Writing is like being able to put life into a snow globe. It takes the things that are too big and scary and reduces them into a form that I can put away when I want and look at from a distance. It also takes all that’s good in life and captures it into something I can take out when I want and look at close up and keep forever. It makes the bad things into something I can hold…and the good things into something I can hold onto. Both help so much that I need that little souvenir of life.
Sunday, March 27, 2011
Years later, when my daughter reached the age where they get those little kitchen sets with the rubber food, she would own a rubber pizza slice that reminded me a whole lot of that petrified pizza. Have you ever found mummified food?
Friday, March 25, 2011
But first, thank you to new blog followers Margo Benson, who is very clever with writing prompts, and Sandra Davies, whose blog is richly layered and artistic. Welcome!
The brochure promised dinner and an exciting melodrama performed with audience participation onboard the “Romantic Railway’s Murder Mystery Dinner Theatre.” Jane Miller thought it would be a fun way to celebrate her 40th birthday—while putting a little excitement back into her stale marriage to Tom. Little did she know that they would plummet into adventure like a runaway train….
When the character named Miss Eliza Pettypants turned up murdered in Berth 19, everyone marveled at how realistic the actors had made it look…until they realized that the unfortunate Miss P. wasn’t acting. Worse, the authorities seemed to suspect…Tom. Good old trustworthy Tom? What Jane would uncover while trying to solve who really killed Miss Eliza Pettypants was more remarkable than any theatrical production. And worst of all, Jane kept arriving back at the same destination like a circling train: Was Tom really a murderer, after all?
Tuesday, March 22, 2011
When she discovered that her first name is French, we had to check out language books at the library. One year she wanted a computer language course so she could study over summer. To this day we still speak what I call “Pepé le Pew”—a mix of the words and phrases I remember from junior high and high school liberally interspersed with English and made-up words that I’m sure should be French. But over the years she grew to instructing me, gently and politely, and recently I’ve noticed that her Pepé is completely lacking in Pew….
One year it was the Madeline books, the dolls, and the clothing. She painstakingly constructed a replica of the Eiffel Tower out of tongue depressors for a school project, and I found myself going on late-night emergency tongue depressor quests.
Once when she was little she proudly announced, “I know how to French kiss!” I stared at her gap-toothed grin and tried to sound nonchalant. “Oh?” She leaned in and gave me a peck on each cheek. “That’s how French people kiss!” she chirped. How I smiled back at her, bigger and bigger! “Yes,” I said. “It is, isn’t it?”
She is no slacker, working hard as she has at various jobs to earn money for the trip (in addition to paying for things we can’t afford since the divorce), while still putting aside some for her college. For nearly a year now, she’s been getting gifts with a decidedly French theme. She’s slowly accumulated new cameras and passport holders and luggage tags and gadgetry. We’ve been through the paperwork and the checklists again and again.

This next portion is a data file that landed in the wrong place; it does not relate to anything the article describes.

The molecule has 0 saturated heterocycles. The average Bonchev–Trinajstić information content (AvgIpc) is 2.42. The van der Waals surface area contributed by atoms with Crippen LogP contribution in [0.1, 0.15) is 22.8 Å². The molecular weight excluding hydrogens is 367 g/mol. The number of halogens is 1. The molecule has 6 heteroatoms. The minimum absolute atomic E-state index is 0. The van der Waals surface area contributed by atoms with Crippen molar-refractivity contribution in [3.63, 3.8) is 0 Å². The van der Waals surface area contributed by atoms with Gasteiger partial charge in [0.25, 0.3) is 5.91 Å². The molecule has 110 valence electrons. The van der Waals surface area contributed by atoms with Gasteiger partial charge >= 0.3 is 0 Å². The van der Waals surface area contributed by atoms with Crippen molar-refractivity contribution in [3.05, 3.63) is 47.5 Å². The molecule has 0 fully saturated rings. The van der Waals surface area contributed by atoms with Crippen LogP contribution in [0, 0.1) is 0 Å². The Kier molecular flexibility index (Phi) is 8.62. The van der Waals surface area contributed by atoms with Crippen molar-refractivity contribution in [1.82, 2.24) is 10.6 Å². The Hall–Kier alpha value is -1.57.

Now I hugged her close in the dark parking lot. She has become La Tour Eiffel, this thin, strong girl who towers over me, and I now am L’Arc de Triomphe. It might be her bank-of-life, but I was the one who felt rich at that moment. And I kissed her cheeks au revoir, and I sent her off to become her own fine (French!) future self.
Sunday, March 20, 2011
So today’s improper poll question is…am I the only one with gross sofas? Or have you ever found anything interesting under your cushions?
Friday, March 18, 2011
But first, welcome to new blog followers Tony Benson (who is giving away books in a blog contest), Ellie Garratt, who currently has some great advice for writers, and Dominic de Mattos, who writes science fiction and so much more!
Here’s my #3 at 114 words:
Now this veritable stranger needs a life-threatening favor of Stellah, one that she doesn’t know if she can deliver.
In this delightfully gripping exploration into identity, responsibility and growth, the reader is invited to embrace this complex cast of characters as they struggle with the question of what it means to have a rich life. Meeting Eddie is more than a tale. It is a date with the human spirit.
Sunday, March 13, 2011
So anyway, once in a small, intimate college classroom during a particularly quiet discussion, my evil borborygmus tenants decided it was a major holiday.
“What is the significance of the peach in that scene?” the professor asked. “Bbbllllorrrgglllorrrglorrgeeewww?” my intestines answered.
Really. What can you do? I couldn’t blame it on someone else. They all knew it was me. If I’d sat there just turning various shades of red to red-purple, that’s just pathetic. I had no choice but to laugh. I also apologized. People smiled and nodded. Ah yes, close to lunch time…but of course we all knew they were really just being kind because it wasn’t my stomach growling, but my intestines. My borborygmus. And it wasn’t so much of a growl as it was a drunken-sounding shriek.
The professor waited politely for the topic of my noisy digestive tract to die down and took another stab at it. “What does the narrator mean by saying….”
“Bbluggglelugglelugglegrrrrorrrrglloorrrg?” my intestines interrupted. This time, everybody else laughed. Except the professor. He didn’t laugh.
Should I have excused myself? I still wonder this. But that just seems like running away, which is exactly what it would have been, and all I could think of was that if I ran away, at some point I would have to show back up. And then I would be the Girl-With-Borborygmus-Who-Also-Ran-Away. Because-of-the-Borborygmus.
So I just sat there and laughed again—while turning various shades of red to red-purple—and mentally stomped on the floor of my intestines to warn them to shut up and stop throwing wild keggers because the rest of us were trying to have a quiet, serious discussion up here. Alas, the intestines paid no attention though the classroom became focused on nothing else. Everyone was eventually engaged only in listening for the next entertaining noise my digestive tract would make. The professor released the class early in disgust.
So I have the enviable distinction of possessing intestines which are able to cancel school. And you’ll be happy to hear that’s not my only bodily function story. So today’s Improper Poll Question is: Do you have a story about bodily functions, either your own or someone else’s?